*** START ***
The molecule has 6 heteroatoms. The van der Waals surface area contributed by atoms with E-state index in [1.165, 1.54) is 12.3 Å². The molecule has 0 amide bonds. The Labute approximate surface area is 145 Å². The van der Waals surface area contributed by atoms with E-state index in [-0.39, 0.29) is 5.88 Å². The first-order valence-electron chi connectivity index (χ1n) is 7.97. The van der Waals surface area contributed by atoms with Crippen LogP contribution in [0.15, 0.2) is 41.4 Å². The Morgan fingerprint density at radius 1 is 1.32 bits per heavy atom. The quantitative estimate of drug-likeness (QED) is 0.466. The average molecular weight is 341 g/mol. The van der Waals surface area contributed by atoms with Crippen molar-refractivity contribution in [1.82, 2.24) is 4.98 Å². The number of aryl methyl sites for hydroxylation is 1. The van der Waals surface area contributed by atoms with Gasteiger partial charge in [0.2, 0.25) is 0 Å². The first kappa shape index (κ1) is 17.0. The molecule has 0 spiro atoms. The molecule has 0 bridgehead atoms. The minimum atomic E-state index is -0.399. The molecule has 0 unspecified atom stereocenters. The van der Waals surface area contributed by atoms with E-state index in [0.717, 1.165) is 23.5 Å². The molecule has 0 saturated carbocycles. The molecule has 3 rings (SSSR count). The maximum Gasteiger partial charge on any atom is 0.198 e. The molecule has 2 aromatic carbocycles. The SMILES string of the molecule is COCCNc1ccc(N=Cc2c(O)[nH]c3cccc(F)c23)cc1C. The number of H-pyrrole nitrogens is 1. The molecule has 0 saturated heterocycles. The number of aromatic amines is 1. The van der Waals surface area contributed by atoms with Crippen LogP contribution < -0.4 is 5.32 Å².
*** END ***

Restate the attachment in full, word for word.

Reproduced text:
The molecule has 6 heteroatoms. The van der Waals surface area contributed by atoms with E-state index in [1.165, 1.54) is 12.3 Å². The molecule has 0 amide bonds. The Labute approximate surface area is 145 Å². The van der Waals surface area contributed by atoms with E-state index in [-0.39, 0.29) is 5.88 Å². The first-order valence-electron chi connectivity index (χ1n) is 7.97. The van der Waals surface area contributed by atoms with Crippen LogP contribution in [0.15, 0.2) is 41.4 Å². The Morgan fingerprint density at radius 1 is 1.32 bits per heavy atom. The quantitative estimate of drug-likeness (QED) is 0.466. The average molecular weight is 341 g/mol. The van der Waals surface area contributed by atoms with Crippen molar-refractivity contribution in [1.82, 2.24) is 4.98 Å². The number of aryl methyl sites for hydroxylation is 1. The van der Waals surface area contributed by atoms with Gasteiger partial charge in [0.2, 0.25) is 0 Å². The first kappa shape index (κ1) is 17.0. The molecule has 0 spiro atoms. The molecule has 0 bridgehead atoms. The minimum atomic E-state index is -0.399. The molecule has 0 unspecified atom stereocenters. The van der Waals surface area contributed by atoms with E-state index in [0.717, 1.165) is 23.5 Å². The molecule has 0 saturated carbocycles. The molecule has 3 rings (SSSR count). The maximum Gasteiger partial charge on any atom is 0.198 e. The molecule has 2 aromatic carbocycles. The SMILES string of the molecule is COCCNc1ccc(N=Cc2c(O)[nH]c3cccc(F)c23)cc1C. The number of H-pyrrole nitrogens is 1. The molecule has 0 saturated heterocycles. The number of aromatic amines is 1. The van der Waals surface area contributed by atoms with Crippen LogP contribution < -0.4 is 5.32 Å².